By Alex Robinson
The owners of the historic Klein Farm have been issued summonses to appear at hearings concerning the illegal removal of trees at the protected property.
Audrey Realty, headed by Henry Huang, son of notorious developer Thomas Huang, was issued a stop-work order and a violation by the city Department of Buildings in December. The firm was cited for unpermitted work on the property’s driveway and for removing trees from the farm, at 194-15 73rd Ave. in Fresh Meadows.
The farm is in the Fresh Meadows Special Planned Community Preservation District, meaning any changes to the property require approval from the City Planning Commission.
The first hearing, scheduled to take place Jan. 28 at 10:30 a.m., at 144-06 94th Ave., will focus on a violation for “illegal tree removal” and “work without a permit,” according to the DOB.
The second hearing will address a zoning violation for the “substantial modification of existing landscaping in a special district tree removing” and will take place at the same Queens Business Center location Feb. 4 at 10:30 a.m.
Henry Huang was not available for comment.
A judge from the city Environmental Control Board will determine whether Audrey Realty will face any penalty for the violations. Huang’s firm could face as much as $20,000 total in fines for the two violations, according to ECB. The standard ECB fine for each violation is $800 and the default fine for each violation is $4,000.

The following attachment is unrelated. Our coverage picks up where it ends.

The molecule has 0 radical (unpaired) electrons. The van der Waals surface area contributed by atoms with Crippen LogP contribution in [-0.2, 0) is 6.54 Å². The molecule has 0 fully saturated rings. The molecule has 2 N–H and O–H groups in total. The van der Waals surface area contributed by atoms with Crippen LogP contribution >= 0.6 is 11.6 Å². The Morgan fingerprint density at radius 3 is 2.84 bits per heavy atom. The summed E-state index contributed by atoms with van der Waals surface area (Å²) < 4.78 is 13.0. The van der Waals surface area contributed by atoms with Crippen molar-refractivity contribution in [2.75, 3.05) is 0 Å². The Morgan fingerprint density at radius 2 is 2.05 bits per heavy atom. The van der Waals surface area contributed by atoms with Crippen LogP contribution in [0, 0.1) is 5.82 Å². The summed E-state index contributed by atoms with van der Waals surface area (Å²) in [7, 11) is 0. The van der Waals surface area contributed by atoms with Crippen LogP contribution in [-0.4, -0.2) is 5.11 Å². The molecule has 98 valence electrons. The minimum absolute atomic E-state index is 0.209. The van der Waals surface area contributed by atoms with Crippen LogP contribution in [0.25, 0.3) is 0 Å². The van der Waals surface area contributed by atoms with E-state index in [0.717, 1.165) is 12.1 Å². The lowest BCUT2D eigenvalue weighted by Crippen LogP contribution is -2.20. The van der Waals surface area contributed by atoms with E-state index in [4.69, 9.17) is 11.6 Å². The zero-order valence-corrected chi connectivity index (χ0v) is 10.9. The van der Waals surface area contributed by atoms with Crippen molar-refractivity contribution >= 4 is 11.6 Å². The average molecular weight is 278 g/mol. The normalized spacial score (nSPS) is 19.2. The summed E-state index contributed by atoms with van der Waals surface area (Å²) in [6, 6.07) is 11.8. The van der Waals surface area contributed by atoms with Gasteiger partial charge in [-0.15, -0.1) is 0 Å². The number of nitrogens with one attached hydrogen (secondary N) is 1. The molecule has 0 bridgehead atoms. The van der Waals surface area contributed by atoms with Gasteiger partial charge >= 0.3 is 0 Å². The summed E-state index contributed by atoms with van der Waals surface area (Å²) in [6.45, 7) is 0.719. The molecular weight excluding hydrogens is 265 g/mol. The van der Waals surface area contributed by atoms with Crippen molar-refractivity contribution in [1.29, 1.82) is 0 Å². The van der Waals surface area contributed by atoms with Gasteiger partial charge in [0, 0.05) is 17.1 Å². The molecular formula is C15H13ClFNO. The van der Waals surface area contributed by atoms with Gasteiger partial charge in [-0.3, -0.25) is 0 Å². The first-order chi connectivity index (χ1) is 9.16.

Community leaders welcomed the fact Audrey Realty could face penalties for the unpermitted altering of the property.
“There should be restitution. The trees should be put back. You can’t just do this with reckless abandon and not have consequences,” said Jim Trent, president of the Queens County Farm Museum, in Floral Park. “They had to know they couldn’t touch the trees. You can’t touch anything on that property without permission.”
Trent appealed to the city Parks Department in 2004 to buy Klein Farm so it would be owned by the city and restored by the farm museum, but the necessary funding was not available.
The property was home to Queens’ last family-owned working farm before it was sold to Thomas Huang in 2003 for $4.3 million. In 1999, Huang was convicted of damaging the landmarked RKO Keith’s Theatre by allowing thousands of gallons of oil to spill in the property’s basement.
After he acquired the property, Huang unsuccessfully tried to redevelop the farm into 22 two-family homes. Preschool of America, which offers daycare for children, currently occupies the old farm building.
Reach reporter Alex Robinson by e-mail at firstname.lastname@example.org or by phone at 718-260-4566.